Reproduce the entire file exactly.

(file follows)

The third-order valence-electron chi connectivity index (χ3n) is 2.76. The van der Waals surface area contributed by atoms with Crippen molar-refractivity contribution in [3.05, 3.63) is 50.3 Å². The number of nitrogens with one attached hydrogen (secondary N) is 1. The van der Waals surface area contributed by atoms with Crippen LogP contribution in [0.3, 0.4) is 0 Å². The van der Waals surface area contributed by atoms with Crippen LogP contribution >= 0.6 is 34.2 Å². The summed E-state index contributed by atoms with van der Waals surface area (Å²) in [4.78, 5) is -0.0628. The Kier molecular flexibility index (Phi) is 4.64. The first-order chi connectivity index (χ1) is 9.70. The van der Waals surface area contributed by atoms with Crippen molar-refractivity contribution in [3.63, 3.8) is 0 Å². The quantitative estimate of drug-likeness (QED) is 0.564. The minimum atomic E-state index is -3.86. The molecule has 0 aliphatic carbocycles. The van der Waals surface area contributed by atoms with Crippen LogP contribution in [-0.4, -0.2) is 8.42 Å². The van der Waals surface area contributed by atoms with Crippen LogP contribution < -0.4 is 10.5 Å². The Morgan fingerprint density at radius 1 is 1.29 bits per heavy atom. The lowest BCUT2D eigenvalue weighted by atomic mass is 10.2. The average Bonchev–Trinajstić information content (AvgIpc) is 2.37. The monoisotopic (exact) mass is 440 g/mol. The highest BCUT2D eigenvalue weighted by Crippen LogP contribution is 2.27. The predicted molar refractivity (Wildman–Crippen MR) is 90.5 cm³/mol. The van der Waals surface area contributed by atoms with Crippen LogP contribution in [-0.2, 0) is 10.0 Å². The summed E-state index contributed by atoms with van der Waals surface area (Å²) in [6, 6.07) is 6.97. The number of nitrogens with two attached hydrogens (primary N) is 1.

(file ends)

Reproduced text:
The third-order valence-electron chi connectivity index (χ3n) is 2.76. The van der Waals surface area contributed by atoms with Crippen molar-refractivity contribution in [3.05, 3.63) is 50.3 Å². The number of nitrogens with one attached hydrogen (secondary N) is 1. The van der Waals surface area contributed by atoms with Crippen LogP contribution in [0.3, 0.4) is 0 Å². The van der Waals surface area contributed by atoms with Crippen LogP contribution >= 0.6 is 34.2 Å². The summed E-state index contributed by atoms with van der Waals surface area (Å²) in [4.78, 5) is -0.0628. The Kier molecular flexibility index (Phi) is 4.64. The first-order chi connectivity index (χ1) is 9.70. The van der Waals surface area contributed by atoms with Crippen molar-refractivity contribution in [3.63, 3.8) is 0 Å². The quantitative estimate of drug-likeness (QED) is 0.564. The minimum atomic E-state index is -3.86. The molecule has 0 aliphatic carbocycles. The van der Waals surface area contributed by atoms with Crippen LogP contribution in [-0.4, -0.2) is 8.42 Å². The van der Waals surface area contributed by atoms with Crippen LogP contribution < -0.4 is 10.5 Å². The Morgan fingerprint density at radius 1 is 1.29 bits per heavy atom. The lowest BCUT2D eigenvalue weighted by atomic mass is 10.2. The average Bonchev–Trinajstić information content (AvgIpc) is 2.37. The monoisotopic (exact) mass is 440 g/mol. The highest BCUT2D eigenvalue weighted by Crippen LogP contribution is 2.27. The predicted molar refractivity (Wildman–Crippen MR) is 90.5 cm³/mol. The van der Waals surface area contributed by atoms with Crippen LogP contribution in [-0.2, 0) is 10.0 Å². The summed E-state index contributed by atoms with van der Waals surface area (Å²) in [6, 6.07) is 6.97. The number of nitrogens with two attached hydrogens (primary N) is 1.